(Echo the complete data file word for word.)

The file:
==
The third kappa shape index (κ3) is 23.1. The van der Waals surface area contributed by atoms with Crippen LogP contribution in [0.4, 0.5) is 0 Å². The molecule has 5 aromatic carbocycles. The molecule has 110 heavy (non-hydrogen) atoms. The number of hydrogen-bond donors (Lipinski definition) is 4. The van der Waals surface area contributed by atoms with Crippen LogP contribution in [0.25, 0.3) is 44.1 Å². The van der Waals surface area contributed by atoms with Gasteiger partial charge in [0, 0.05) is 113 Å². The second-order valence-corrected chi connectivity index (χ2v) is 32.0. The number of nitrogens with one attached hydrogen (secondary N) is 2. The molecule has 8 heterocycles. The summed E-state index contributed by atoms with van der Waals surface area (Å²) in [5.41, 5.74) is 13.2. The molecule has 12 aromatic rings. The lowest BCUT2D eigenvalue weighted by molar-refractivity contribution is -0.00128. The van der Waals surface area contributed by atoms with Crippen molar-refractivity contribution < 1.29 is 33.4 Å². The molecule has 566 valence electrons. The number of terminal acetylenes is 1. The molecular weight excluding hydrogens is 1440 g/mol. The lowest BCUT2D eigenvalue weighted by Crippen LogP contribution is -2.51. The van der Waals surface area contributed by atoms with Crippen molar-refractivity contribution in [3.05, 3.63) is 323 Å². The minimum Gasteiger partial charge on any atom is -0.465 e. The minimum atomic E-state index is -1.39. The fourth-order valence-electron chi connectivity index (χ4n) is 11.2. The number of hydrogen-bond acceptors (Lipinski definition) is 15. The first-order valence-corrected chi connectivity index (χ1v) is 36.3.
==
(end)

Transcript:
The third kappa shape index (κ3) is 23.1. The van der Waals surface area contributed by atoms with Crippen LogP contribution in [0.4, 0.5) is 0 Å². The molecule has 5 aromatic carbocycles. The molecule has 110 heavy (non-hydrogen) atoms. The number of hydrogen-bond donors (Lipinski definition) is 4. The van der Waals surface area contributed by atoms with Crippen LogP contribution in [0.25, 0.3) is 44.1 Å². The van der Waals surface area contributed by atoms with Gasteiger partial charge in [0, 0.05) is 113 Å². The second-order valence-corrected chi connectivity index (χ2v) is 32.0. The number of nitrogens with one attached hydrogen (secondary N) is 2. The molecule has 8 heterocycles. The summed E-state index contributed by atoms with van der Waals surface area (Å²) in [5.41, 5.74) is 13.2. The molecule has 12 aromatic rings. The lowest BCUT2D eigenvalue weighted by molar-refractivity contribution is -0.00128. The van der Waals surface area contributed by atoms with Crippen molar-refractivity contribution < 1.29 is 33.4 Å². The molecule has 566 valence electrons. The number of terminal acetylenes is 1. The molecular weight excluding hydrogens is 1440 g/mol. The lowest BCUT2D eigenvalue weighted by Crippen LogP contribution is -2.51. The van der Waals surface area contributed by atoms with Crippen molar-refractivity contribution in [3.05, 3.63) is 323 Å². The minimum Gasteiger partial charge on any atom is -0.465 e. The minimum atomic E-state index is -1.39. The fourth-order valence-electron chi connectivity index (χ4n) is 11.2. The number of hydrogen-bond acceptors (Lipinski definition) is 15. The first-order valence-corrected chi connectivity index (χ1v) is 36.3.